One of a number of popular tropes that have been frequently circulated in the past two years is that there has been a rise in spending on suburban high streets at the expense of city centres, and that this is due to more people working from home and spending time and money locally. But does the data really support this?
Suburban high streets have been less impacted than city centres, and are recovering more rapidly
Looking at part one of the assumption first: it is definitely true that suburban high streets have had less of a rough ride than city centres during the pandemic. Cities Outlook 2022 showed that on average city centre high streets lost 28 weeks of sales between March 2020 and September 2021; while in suburbs this was much lower at 9 weeks (see Figure 1).
Vacancy rates have risen at a slower rate in suburban high streets too: just one percentage point increase during the pandemic, against 3.3 percentage points increase in city centres. Central London, for instance, saw the number of vacant units rise by four percentage points, but the average for local high streets across Greater London remained unchanged.
Figure 1: Suburban high streets had fewer weeks of lost sales and experienced a smaller increase in vacancies
Suburban spending was also quicker to return to its baseline spending levels when the economy reopened last summer. By September 2021, most suburbs were doing better than city centres: averaged across all 63 cities, suburban spending had bounced back to its pre-pandemic levels, while in city centres it was still lagging behind (Figure 2).
Figure 2: Suburban high streets had recovered to pre-pandemic base lines before Omicron hit
What Figure 2 shows, though, is that although they were doing better than city centres, suburbs were not massively outperforming their own pre-pandemic position. In September, consumer spending (averaged across all cities) was just five per cent above its baseline, so not quite a boost: the level of demand for local cafes, shops and restaurants has not changed much.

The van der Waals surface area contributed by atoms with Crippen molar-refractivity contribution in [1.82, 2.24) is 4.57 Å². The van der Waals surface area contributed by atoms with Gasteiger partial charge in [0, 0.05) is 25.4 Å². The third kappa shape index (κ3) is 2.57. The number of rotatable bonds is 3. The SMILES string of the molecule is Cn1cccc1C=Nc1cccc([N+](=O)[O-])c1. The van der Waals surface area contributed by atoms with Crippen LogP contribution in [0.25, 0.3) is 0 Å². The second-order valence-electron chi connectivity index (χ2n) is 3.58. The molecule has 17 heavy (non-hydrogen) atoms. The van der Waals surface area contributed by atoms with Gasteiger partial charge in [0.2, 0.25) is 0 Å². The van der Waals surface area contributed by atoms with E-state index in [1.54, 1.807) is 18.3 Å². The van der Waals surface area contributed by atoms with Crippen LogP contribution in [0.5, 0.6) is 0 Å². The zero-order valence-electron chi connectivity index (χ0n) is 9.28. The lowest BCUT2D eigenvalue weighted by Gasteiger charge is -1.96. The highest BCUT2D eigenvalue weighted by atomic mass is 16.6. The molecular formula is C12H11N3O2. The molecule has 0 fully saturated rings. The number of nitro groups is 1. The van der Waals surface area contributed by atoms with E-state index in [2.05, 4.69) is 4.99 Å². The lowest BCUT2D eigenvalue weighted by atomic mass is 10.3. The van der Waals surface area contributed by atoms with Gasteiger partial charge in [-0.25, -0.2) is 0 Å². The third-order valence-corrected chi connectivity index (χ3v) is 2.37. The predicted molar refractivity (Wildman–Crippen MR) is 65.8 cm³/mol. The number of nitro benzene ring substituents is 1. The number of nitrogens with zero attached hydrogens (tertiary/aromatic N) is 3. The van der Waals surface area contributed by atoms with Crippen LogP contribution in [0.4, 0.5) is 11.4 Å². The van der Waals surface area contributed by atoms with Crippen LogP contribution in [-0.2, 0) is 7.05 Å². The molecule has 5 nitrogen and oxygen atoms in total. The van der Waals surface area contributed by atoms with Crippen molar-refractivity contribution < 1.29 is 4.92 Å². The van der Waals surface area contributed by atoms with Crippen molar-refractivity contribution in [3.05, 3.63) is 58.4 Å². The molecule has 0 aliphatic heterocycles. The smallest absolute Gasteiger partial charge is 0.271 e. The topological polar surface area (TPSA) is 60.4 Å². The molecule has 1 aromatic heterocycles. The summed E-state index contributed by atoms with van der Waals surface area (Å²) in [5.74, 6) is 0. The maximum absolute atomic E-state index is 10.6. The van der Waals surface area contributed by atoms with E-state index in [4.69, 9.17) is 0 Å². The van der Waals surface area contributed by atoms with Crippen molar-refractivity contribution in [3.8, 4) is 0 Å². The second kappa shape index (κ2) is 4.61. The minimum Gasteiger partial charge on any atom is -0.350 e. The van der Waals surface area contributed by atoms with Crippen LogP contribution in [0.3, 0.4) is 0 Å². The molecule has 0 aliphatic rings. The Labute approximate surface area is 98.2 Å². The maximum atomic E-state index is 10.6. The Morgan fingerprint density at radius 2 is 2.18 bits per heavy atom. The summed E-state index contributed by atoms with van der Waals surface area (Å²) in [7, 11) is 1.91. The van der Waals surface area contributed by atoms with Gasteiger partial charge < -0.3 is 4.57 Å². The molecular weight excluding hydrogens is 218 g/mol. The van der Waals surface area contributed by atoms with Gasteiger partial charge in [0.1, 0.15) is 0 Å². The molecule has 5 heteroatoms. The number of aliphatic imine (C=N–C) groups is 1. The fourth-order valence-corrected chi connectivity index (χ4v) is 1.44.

There are no signs of a work from home dividend for suburban high streets
The other underlying assumption behind this ‘suburban revival’ was that work from home would benefit suburban high streets because of a ‘Zoomshock’ effect, and that the city centre’s loss was the suburban gain. The thinking went that instead of going out to Pret at lunchtime, former city centre workers would pop to their local coffee shop instead.
But the data does not support this. As Figure 3 shows, last September, the suburbs of cities with high levels of remote working did less well than those with low levels of remote working. And they performed just like they did before, not better. For there to be a ‘work-from-home boost’, the opposite should be true.
Figure 3: There hasn’t been a clear work from home boost for suburbs
The cities where suburbs did well are places like Blackpool, Hull and Barnsley, which have low ‘work from home’ rates; while in the suburbs of Cambridge, Reading and Milton Keynes where more people shifted to remote working, consumer spending is still below pre-Covid levels (Figure 4).
Figure 4: In cities where city centre spend has struggled to recover suburban spend has struggled too
Instead, suburban high streets did better than city centres because they tend to sell more locally, and more essential goods
If remote working didn’t play a major role, then why have suburban high streets been more sheltered?
Firstly, unlike suburban centres, city centres attract people from a much wider area. In 2019, nearly 60 per cent of sales in suburbs came from the suburbs themselves; while city centres, which by definition are smaller and concentrate amenities and jobs, have a much higher share of people coming from both outside the city and suburban areas. And this meant that a much larger section of their usual customer base (including commuters) went missing as a result of travel and social distancing restrictions.
Secondly, Covid restrictions were less likely to shut down trading in suburban high streets because of the nature of their offer. Pre-pandemic, nearly two-thirds of all sales occurred in essential sectors such as groceries or fuel for vehicles (Figure 5). By contrast, in city centres half of sales were made on non-essentials like hospitality, fashion and general retail, which have been directly impacted by forced closures. And even though supermarkets were allowed to trade, they were still impacted by the absence of office workers who, for example, in normal times would spend their money on a meal deal at lunchtime.
Figure 5: Before the pandemic, shoppers spent their money differently in city centres and local high streets
These patterns result from the economics of why different amenities locate where they do. Corner shops and small restaurants can turn a profit on a neighbourhood customer base, and so they can be found throughout the suburbs. But more specialist amenities require a larger customer base to work. This is why the provision of amenities in city centres tends to be broader, and why more specialist amenities are found there too. It’s also why companies like Pret proliferate city centres but aren’t found in less dense suburban areas. Given this, a ‘zoomshock’ bonus for suburban high streets seems unlikely.
There is a tension in the narrative of a ‘remote working boost’ for suburban high streets. Proponents for it suggest workers are willing to embrace a digital, rather than physical working environment by working from home, but that they will still be willing to shun a digital shopping experience in favour of a physical one. So far at least, this falls short of proof.